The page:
With his absorbing historical drama Barry Lyndon (1975)—an adaptation of a William Makepeace Thackeray novel that archly chronicles the fortunes of a scheming social climber (Ryan O’Neal) in eighteenth-century Europe—the famously exacting Stanley Kubrick set out to vividly evoke a vanished past. To create the authentic look of the film, which went on to win multiple technical Oscars, the filmmaker drew inspiration from the landscape painting and portraiture of artists of the period such as Thomas Gainsborough and William Hogarth, and went to unprecedented lengths during production. In particular, the film’s interior scenes—which Kubrick insisted on shooting primarily by candlelight—posed myriad challenges for cinematographer John Alcott and his team, necessitating not only the retrofitting of super-wide-aperture lenses but also various practical work-arounds on-set. In the clip above, taken from a supplemental program on our new edition of Barry Lyndon, focus puller Douglas Milsome and gaffer Lou Bogue recall the breath-shortening amount of oxygen consumed by the candles during shooting, and the crew’s eventual use of reflectors to amplify the illumination without also producing more heat and smoke.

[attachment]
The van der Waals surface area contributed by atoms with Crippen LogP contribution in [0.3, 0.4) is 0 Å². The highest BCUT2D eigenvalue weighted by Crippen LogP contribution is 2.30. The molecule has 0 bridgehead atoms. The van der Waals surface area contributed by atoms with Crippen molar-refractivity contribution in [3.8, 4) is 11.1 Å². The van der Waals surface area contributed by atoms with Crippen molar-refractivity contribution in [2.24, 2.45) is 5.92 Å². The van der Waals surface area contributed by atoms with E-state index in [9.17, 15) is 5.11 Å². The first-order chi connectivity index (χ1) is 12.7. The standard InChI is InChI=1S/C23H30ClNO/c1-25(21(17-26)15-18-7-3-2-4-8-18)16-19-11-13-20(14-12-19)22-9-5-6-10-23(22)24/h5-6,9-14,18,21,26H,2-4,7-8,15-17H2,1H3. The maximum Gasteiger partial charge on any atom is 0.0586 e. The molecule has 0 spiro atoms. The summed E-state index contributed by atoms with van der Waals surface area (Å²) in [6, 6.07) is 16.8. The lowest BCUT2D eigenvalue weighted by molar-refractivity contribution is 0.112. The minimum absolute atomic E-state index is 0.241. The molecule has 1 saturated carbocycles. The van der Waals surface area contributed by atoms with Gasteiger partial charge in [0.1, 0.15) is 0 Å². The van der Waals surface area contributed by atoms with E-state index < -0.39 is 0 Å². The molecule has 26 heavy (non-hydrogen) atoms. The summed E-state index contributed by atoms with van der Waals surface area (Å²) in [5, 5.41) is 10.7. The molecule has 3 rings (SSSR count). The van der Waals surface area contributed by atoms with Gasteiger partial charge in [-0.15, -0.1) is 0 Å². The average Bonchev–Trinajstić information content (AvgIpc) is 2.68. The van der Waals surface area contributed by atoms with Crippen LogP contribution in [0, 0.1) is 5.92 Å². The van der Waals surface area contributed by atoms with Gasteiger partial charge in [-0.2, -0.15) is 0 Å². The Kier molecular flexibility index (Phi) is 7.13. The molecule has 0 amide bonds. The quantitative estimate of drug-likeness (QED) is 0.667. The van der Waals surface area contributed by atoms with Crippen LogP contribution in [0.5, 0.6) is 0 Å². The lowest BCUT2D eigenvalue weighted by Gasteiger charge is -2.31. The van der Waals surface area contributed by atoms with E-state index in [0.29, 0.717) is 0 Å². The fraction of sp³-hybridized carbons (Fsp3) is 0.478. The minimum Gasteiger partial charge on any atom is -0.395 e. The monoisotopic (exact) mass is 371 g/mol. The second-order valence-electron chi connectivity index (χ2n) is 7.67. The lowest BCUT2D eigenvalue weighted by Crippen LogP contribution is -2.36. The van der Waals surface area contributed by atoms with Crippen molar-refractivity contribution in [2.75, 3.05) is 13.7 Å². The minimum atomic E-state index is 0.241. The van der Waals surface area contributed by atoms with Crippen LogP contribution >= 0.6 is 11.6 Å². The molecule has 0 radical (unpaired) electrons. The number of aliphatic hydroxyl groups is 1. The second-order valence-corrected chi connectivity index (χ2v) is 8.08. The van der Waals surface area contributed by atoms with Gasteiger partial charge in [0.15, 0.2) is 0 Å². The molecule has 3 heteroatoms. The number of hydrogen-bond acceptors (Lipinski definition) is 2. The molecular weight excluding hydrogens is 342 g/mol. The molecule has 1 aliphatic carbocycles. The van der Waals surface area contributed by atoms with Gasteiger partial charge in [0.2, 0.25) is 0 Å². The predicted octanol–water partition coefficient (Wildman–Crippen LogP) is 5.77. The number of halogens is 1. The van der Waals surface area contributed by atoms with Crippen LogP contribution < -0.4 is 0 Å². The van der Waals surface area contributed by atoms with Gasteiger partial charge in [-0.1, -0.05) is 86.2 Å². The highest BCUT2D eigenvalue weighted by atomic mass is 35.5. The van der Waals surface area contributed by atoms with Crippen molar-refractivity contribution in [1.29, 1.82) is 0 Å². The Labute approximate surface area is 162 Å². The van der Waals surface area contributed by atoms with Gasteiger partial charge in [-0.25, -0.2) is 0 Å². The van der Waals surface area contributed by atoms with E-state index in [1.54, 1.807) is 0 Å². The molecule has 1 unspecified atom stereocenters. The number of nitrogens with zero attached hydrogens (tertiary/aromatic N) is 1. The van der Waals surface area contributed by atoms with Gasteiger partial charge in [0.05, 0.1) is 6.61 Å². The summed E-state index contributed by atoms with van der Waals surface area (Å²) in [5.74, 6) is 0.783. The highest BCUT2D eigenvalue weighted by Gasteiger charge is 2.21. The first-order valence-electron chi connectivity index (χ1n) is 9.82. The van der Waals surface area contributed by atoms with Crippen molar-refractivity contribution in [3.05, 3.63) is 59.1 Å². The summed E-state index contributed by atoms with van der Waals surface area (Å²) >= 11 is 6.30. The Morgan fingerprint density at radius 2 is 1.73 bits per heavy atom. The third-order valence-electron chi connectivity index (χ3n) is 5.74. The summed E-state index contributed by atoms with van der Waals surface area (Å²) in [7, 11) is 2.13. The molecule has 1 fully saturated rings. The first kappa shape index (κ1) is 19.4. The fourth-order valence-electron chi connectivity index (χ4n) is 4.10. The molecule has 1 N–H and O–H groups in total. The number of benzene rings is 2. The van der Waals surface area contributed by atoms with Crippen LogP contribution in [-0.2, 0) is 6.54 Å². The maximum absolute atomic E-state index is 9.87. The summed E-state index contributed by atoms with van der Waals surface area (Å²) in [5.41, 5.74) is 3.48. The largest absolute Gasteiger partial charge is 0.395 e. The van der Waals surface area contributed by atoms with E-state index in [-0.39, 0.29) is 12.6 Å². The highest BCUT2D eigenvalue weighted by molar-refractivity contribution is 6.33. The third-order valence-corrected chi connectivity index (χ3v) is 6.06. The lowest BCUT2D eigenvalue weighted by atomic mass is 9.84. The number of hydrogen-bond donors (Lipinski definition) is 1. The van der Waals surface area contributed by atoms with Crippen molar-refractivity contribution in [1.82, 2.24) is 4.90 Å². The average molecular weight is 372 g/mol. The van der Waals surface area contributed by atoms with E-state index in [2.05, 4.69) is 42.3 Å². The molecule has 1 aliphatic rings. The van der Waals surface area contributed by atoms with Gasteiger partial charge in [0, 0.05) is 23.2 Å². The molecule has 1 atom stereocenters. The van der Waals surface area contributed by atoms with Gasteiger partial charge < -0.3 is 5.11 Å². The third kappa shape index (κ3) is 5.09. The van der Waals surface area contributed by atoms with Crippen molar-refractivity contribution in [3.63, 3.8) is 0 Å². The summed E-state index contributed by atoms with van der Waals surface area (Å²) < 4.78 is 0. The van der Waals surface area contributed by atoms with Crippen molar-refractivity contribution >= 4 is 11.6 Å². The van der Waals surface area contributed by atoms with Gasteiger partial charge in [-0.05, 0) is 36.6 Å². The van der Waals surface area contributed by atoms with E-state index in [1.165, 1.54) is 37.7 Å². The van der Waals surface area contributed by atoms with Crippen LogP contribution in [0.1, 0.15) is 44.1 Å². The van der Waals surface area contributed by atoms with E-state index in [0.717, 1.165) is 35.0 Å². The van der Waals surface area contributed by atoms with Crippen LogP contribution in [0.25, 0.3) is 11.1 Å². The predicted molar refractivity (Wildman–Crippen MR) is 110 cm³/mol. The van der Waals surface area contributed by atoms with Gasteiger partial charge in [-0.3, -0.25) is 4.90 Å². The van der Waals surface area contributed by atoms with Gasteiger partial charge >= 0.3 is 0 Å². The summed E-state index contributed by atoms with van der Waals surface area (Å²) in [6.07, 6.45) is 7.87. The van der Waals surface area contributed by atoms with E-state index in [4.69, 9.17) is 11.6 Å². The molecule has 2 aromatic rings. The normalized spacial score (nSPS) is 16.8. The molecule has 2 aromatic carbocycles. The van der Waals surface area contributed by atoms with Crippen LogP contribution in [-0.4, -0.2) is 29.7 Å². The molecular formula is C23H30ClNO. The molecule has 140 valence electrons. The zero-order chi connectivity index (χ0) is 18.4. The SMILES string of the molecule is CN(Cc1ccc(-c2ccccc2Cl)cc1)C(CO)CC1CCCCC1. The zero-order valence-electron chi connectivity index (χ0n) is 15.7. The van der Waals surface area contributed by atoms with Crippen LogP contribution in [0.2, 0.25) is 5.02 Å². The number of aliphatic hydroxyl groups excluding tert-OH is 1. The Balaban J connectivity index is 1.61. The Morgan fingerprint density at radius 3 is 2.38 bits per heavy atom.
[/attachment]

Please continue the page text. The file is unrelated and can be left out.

Liv Ullmann Recalls “Shattering” Moments on the Set of Shame
While working on Ingmar Bergman’s devastating antiwar film, the actress developed an emotionally intense chemistry with her costar Max von Sydow.
The Real-Life Rage That Fueled Lee Grant in In the Heat of the Night
In this excerpt from a new interview, the actor talks about how she channeled her political anger in the role of a distraught widow in Norman Jewison’s Oscar-winning crime drama.
Writing with the Body: Mikey and Nicky as an Actors’ Showcase
Elaine May populated her gangster-film masterpiece with acting heavyweights who could bring spontaneity to their roles. Critics Richard Brody and Carrie Rickey talk about her approach to performance in this clip.
How Hitchcock Pulled off a Shot for the Ages
Award-winning cinematographer John Bailey discusses the complications that Alfred Hitchcock faced trying to execute one of the most ambitious shots in his filmography.